Gameplay is not altogether too different from Etrian Odyssey, when it comes down to it. Players are tasked with plumbing the depths of various dungeons, acquiring gold, items, and experience as they do so. It is possible through repetitive journeys into these dungeons to progess further down where a boss will frequently await. Of course, conversely to the main Etrian Odyssey series, the dungeons in EMD are mostly randomized. Each trip will likely be very different from the last. There also isn't much in the way of puzzles or unique exploration mechanics. The ninja class can walk on water to subvert certain obstacles, but it's seldom necessary to think outside the box to progress.
Etrian Mystery Dungeon almost feels like an arcade game with heavy RPG elements. Each of the four characters in your party has a fatigue gauge that gradually drains as you walk around--but it can be replenished with food and by walking over some suspiciously-colored amber tiles scattered throughout the dungeons. These tiles also restore 1 TP apiece, meaning it is possible to sustain very long journeys into the labyrinths. This is good, because the series staple item Ariadne Thread--an item which allows instant return to town--is much more rare this time around. It is only infrequently available to purchase and drops seldom from slain monsters. Combine this issue with the fact that you'll lose all items upon death and you'll run into plenty of frustrating situations and lost progress.
The Etrian Odyssey series has always been punishingly diffcult, but Etrian Mystery Dungeon really ramps it up as far as penalties are concerned. Losing equipped items upon being vanquished is insanely frustrating, particularly when you have gear you've wasted precious armory scrolls on to upgrade. There's no way to restore a previous save to try again, either--because the game automatically saves your progress upon death. You can choose to call your party back and lose precious items, or send a rescue party (comprised of characters you'll also have to have leveled up prevously) to bring them back. Now, assuming your rescue fails, those party members will lose items too. I can't imagine why anyone thought this was a good gameplay concept.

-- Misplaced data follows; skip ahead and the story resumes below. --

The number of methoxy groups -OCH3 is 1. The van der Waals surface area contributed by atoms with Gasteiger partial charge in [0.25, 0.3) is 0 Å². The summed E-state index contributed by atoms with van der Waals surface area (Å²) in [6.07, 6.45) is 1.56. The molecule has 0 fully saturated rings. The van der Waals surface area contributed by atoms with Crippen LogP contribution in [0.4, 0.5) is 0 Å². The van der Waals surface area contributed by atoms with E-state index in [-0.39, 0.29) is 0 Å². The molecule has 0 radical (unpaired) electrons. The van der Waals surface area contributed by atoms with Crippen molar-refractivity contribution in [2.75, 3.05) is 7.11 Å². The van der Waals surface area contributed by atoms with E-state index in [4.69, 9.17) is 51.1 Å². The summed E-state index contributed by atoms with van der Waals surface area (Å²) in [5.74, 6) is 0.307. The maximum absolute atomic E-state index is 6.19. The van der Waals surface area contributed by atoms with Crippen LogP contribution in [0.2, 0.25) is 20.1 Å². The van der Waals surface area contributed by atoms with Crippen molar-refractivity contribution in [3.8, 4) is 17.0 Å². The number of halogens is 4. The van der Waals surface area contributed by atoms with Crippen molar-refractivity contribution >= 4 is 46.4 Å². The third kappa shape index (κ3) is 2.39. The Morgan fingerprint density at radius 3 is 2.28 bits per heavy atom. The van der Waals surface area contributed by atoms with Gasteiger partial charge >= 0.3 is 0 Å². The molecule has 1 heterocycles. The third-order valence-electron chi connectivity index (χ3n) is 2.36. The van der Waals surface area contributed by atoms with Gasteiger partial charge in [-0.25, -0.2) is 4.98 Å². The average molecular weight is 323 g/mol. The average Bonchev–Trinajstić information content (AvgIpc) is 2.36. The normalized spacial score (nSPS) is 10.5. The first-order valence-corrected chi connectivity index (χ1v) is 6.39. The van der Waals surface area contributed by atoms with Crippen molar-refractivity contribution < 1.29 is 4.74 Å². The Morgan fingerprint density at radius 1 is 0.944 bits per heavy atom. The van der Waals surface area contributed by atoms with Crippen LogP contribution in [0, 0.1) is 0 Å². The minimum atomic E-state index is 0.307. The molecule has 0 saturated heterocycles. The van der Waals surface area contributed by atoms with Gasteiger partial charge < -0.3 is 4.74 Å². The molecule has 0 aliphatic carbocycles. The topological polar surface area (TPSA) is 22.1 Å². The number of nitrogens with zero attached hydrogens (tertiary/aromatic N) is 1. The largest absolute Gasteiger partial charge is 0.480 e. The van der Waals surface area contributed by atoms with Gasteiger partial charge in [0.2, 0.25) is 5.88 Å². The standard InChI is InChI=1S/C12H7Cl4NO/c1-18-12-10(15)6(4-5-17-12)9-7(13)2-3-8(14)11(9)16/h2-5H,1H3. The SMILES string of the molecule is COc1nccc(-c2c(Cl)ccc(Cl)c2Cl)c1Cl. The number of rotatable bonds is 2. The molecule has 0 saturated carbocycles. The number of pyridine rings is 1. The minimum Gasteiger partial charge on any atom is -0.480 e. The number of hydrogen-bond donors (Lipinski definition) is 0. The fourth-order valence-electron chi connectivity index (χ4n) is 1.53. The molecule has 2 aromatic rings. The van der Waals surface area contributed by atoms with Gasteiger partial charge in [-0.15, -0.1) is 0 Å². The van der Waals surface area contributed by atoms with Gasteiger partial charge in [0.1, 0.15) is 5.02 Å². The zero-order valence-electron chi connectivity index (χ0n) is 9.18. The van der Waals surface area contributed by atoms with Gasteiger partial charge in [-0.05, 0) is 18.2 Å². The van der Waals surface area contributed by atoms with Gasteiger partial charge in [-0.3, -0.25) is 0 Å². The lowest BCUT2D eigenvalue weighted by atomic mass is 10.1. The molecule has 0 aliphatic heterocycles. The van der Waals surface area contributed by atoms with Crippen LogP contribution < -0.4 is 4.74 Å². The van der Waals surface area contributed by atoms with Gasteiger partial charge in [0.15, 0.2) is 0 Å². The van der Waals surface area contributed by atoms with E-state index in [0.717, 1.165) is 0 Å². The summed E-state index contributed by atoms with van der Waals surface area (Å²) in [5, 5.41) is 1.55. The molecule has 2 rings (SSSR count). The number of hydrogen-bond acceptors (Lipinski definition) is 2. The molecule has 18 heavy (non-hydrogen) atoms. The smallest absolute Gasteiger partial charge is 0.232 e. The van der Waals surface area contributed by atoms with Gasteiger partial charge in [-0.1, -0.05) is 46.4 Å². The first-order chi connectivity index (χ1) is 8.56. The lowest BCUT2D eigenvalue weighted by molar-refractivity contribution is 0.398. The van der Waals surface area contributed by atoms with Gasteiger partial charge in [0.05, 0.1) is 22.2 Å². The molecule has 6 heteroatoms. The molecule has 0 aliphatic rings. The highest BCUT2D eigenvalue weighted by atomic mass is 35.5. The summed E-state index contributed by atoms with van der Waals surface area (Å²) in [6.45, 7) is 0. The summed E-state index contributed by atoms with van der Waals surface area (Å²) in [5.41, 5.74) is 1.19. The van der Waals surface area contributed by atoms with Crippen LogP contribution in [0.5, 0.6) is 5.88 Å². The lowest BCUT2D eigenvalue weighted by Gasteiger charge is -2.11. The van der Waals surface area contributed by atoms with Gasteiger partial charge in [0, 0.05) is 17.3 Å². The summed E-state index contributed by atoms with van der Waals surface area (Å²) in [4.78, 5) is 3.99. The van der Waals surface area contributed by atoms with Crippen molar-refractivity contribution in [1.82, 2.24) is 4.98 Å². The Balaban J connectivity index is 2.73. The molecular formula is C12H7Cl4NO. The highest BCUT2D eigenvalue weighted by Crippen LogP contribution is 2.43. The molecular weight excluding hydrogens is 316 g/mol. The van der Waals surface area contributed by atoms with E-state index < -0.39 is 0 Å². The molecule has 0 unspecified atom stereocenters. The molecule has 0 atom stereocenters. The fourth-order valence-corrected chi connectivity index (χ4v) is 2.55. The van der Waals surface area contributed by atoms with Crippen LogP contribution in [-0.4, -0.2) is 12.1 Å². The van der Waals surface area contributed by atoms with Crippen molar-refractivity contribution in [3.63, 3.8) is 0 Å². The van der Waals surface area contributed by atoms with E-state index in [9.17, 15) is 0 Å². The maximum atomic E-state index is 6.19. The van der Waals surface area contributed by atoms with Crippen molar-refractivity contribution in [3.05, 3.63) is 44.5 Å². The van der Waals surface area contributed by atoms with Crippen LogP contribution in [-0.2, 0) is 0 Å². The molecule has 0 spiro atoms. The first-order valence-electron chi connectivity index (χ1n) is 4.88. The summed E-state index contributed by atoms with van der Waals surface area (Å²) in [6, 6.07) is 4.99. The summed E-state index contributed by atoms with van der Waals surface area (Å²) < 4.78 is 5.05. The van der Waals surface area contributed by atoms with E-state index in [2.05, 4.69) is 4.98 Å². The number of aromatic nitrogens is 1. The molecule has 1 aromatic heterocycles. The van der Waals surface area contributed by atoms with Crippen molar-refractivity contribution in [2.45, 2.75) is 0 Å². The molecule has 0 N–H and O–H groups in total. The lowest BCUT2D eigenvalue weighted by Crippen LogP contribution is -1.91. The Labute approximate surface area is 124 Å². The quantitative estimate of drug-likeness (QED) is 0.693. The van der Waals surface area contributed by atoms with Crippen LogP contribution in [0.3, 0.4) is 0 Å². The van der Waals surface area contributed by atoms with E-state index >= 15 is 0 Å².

The base game is actually pretty fun, even if the options for character building are thin in comparison to the third and fourth games of the series. The Protector class invalidates most other available strategies due to the game-warping power of Provoke--a taunt that works without fail and consistently protects party members from harm. I couldn't help but be reminded of the imbalanced power of the Protector and Medic classes from the original Etrian Odyssey. I wanted to try the ninja as my "tank"of choice instead, but it would have made the game a lot harder and by a certain point I just wanted to be done with it.
I have mixed feelings about Etrian Mystery Dungeon. I really enjoy the concept--and I do think Etrian Odyssey works in roguelike format--but I think the classes could have been a little more interesting and the dungeons themselves more inventive. I'd jump to try a more polished sequel, though.